## R

z), K(z,r) = 2r/(r2-z2)1/2 the Parameter relating optical pathlength to radial location, r is the radial distance from the center-point, and f (r) = -a- Pabs - XCH 4.

The solution to this equation is not trivial. Typically, this equation is solved by reconstruction techniques such as an Abel inversion or Fourier deconvolution [17,18]. Looking at Eqn. 3 it is seen that if we knew the concentration profile it would be relatively easy to calculate the LOS intensity ratios that would be generated from it. This is accomplished by breaking the LOS measurement into segments at a small enough scale that assuming the concentration across a segment is constant would result in little error. Eqn. 6 shows an example for a measurement line:

where Dl i is the distance across segment i and XCH4 i is the averaged concentration over segment i.

For this research we have come up with a GA to reconstruct the time averaged concentration profile of an axis-symmetric jet from LOS measurements. Additionally, we modified the program to allow reconstruction of the RMS concentration profile from RMS values of the intensity ratios, and further modified the code for an asymmetric jet. Kihm et al. [19] have applied a genetic algorithm based program to the case of tomographic reconstruction of a time-averaged concentration field and found that it performed well with a small number of measurements. In the interest of brevity, we refer the reader to Powel and Skolnick [20] and Kihm et al. [19] for a discussion of the principles of GAs.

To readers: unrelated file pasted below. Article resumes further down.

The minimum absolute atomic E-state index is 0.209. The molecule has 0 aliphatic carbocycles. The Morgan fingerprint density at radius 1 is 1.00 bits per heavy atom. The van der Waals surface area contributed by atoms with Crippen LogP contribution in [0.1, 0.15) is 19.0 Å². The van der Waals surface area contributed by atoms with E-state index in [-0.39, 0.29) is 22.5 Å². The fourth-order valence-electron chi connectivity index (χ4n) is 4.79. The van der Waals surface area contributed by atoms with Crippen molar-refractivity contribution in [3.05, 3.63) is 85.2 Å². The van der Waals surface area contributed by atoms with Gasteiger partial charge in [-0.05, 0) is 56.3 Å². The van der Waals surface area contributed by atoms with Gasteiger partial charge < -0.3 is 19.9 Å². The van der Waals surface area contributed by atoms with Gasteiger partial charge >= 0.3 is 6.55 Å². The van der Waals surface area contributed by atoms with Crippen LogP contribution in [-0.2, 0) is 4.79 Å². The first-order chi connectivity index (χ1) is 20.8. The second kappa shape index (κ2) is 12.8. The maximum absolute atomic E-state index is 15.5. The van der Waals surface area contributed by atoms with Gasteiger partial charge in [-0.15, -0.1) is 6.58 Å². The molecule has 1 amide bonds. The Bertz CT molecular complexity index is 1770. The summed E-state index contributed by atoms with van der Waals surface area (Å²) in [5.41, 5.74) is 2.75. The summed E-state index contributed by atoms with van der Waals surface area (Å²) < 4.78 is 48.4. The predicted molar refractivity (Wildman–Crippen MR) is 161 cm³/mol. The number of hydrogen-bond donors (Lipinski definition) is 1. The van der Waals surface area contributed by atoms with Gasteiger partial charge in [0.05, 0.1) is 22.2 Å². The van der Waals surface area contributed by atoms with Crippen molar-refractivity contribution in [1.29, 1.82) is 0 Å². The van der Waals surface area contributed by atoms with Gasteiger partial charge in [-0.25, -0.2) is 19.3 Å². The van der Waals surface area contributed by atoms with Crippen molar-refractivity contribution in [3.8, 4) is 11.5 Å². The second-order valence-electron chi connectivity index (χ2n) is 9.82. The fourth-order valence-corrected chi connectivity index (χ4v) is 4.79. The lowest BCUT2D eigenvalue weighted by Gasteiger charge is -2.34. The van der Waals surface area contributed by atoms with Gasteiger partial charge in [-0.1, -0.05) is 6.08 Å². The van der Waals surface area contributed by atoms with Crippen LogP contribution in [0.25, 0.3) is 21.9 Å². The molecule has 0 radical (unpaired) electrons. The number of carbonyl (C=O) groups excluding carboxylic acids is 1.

The reconstruction of radial concentration profiles (mean and RMS) from our experimental line of sight measurements is desired. In order to test the ability of the GA to reconstruct the time-averaged and RMS concentration profiles, two sets of data were used where the correct answer was known a priori. The first set of test data assumed that the fuel concentration varied as a function of radial position with the form of an inverted parabola. The equation for this concentration profile was known, and thus the solution to Eqn. 1 can be found analytically. For these cases, the intensity ratios for the absorption lines can be found for the concentration profile and the results of the GA can then be compared to the known answer. The results of this comparison are shown in Fig. 2. As can be seen from the figure, the genetic algorithm performed satisfactorily at reconstructing the concentration field for a parabolic input.